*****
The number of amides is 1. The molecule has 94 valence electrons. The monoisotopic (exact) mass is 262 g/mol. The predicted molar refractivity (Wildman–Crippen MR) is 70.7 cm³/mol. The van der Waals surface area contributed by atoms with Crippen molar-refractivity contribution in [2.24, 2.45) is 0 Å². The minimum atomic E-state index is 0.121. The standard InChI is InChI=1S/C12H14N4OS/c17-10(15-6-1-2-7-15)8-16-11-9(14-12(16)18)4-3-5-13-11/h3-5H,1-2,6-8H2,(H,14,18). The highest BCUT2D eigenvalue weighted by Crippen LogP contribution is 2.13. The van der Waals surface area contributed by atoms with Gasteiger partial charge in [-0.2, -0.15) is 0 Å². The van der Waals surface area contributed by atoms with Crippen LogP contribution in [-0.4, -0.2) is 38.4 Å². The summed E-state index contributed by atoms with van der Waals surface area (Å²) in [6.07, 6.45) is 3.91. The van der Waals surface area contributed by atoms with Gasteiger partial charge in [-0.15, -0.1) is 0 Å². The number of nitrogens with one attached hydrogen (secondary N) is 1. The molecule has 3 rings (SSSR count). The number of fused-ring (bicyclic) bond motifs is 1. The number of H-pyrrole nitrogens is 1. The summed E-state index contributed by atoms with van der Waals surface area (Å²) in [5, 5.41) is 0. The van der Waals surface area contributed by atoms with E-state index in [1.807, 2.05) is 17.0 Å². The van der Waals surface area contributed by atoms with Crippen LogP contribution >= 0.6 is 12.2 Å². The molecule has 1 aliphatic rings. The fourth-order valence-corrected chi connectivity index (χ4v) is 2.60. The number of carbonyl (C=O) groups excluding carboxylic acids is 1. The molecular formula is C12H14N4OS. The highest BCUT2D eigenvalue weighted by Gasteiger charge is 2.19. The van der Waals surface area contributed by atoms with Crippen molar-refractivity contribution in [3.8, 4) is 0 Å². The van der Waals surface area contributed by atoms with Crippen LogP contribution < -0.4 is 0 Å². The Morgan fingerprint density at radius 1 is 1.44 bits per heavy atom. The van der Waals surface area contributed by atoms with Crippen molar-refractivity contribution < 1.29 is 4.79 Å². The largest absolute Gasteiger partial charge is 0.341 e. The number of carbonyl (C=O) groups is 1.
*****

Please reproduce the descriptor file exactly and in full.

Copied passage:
The number of amides is 1. The molecule has 94 valence electrons. The monoisotopic (exact) mass is 262 g/mol. The predicted molar refractivity (Wildman–Crippen MR) is 70.7 cm³/mol. The van der Waals surface area contributed by atoms with Crippen molar-refractivity contribution in [2.24, 2.45) is 0 Å². The minimum atomic E-state index is 0.121. The standard InChI is InChI=1S/C12H14N4OS/c17-10(15-6-1-2-7-15)8-16-11-9(14-12(16)18)4-3-5-13-11/h3-5H,1-2,6-8H2,(H,14,18). The highest BCUT2D eigenvalue weighted by Crippen LogP contribution is 2.13. The van der Waals surface area contributed by atoms with Gasteiger partial charge in [-0.2, -0.15) is 0 Å². The van der Waals surface area contributed by atoms with Crippen LogP contribution in [-0.4, -0.2) is 38.4 Å². The summed E-state index contributed by atoms with van der Waals surface area (Å²) in [6.07, 6.45) is 3.91. The van der Waals surface area contributed by atoms with Gasteiger partial charge in [-0.15, -0.1) is 0 Å². The number of nitrogens with one attached hydrogen (secondary N) is 1. The molecule has 3 rings (SSSR count). The number of fused-ring (bicyclic) bond motifs is 1. The number of H-pyrrole nitrogens is 1. The summed E-state index contributed by atoms with van der Waals surface area (Å²) in [5, 5.41) is 0. The van der Waals surface area contributed by atoms with E-state index in [1.807, 2.05) is 17.0 Å². The van der Waals surface area contributed by atoms with Crippen LogP contribution >= 0.6 is 12.2 Å². The molecule has 1 aliphatic rings. The fourth-order valence-corrected chi connectivity index (χ4v) is 2.60. The number of carbonyl (C=O) groups excluding carboxylic acids is 1. The molecular formula is C12H14N4OS. The highest BCUT2D eigenvalue weighted by Gasteiger charge is 2.19. The van der Waals surface area contributed by atoms with Crippen molar-refractivity contribution in [3.8, 4) is 0 Å². The van der Waals surface area contributed by atoms with Crippen LogP contribution < -0.4 is 0 Å². The Morgan fingerprint density at radius 1 is 1.44 bits per heavy atom. The van der Waals surface area contributed by atoms with Crippen molar-refractivity contribution < 1.29 is 4.79 Å². The largest absolute Gasteiger partial charge is 0.341 e. The number of carbonyl (C=O) groups is 1.